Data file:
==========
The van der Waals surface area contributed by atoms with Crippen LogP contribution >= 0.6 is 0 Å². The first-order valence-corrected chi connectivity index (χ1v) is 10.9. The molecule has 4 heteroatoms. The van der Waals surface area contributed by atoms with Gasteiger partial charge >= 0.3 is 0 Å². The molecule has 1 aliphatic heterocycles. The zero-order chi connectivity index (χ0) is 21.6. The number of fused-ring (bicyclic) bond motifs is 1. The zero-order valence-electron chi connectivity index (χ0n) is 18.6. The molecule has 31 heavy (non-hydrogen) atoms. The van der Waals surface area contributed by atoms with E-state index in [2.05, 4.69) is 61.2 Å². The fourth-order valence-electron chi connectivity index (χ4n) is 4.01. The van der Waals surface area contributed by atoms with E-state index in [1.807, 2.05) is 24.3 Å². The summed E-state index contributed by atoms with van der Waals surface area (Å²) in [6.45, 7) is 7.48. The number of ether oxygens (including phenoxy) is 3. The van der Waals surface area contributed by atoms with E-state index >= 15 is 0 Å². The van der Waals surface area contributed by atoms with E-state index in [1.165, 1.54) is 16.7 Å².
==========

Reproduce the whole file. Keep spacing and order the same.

The van der Waals surface area contributed by atoms with Crippen LogP contribution >= 0.6 is 0 Å². The first-order valence-corrected chi connectivity index (χ1v) is 10.9. The molecule has 4 heteroatoms. The van der Waals surface area contributed by atoms with Gasteiger partial charge >= 0.3 is 0 Å². The molecule has 1 aliphatic heterocycles. The zero-order chi connectivity index (χ0) is 21.6. The number of fused-ring (bicyclic) bond motifs is 1. The zero-order valence-electron chi connectivity index (χ0n) is 18.6. The molecule has 31 heavy (non-hydrogen) atoms. The van der Waals surface area contributed by atoms with E-state index in [2.05, 4.69) is 61.2 Å². The fourth-order valence-electron chi connectivity index (χ4n) is 4.01. The van der Waals surface area contributed by atoms with E-state index in [1.807, 2.05) is 24.3 Å². The summed E-state index contributed by atoms with van der Waals surface area (Å²) in [6.45, 7) is 7.48. The number of ether oxygens (including phenoxy) is 3. The van der Waals surface area contributed by atoms with E-state index >= 15 is 0 Å². The van der Waals surface area contributed by atoms with E-state index in [1.165, 1.54) is 16.7 Å².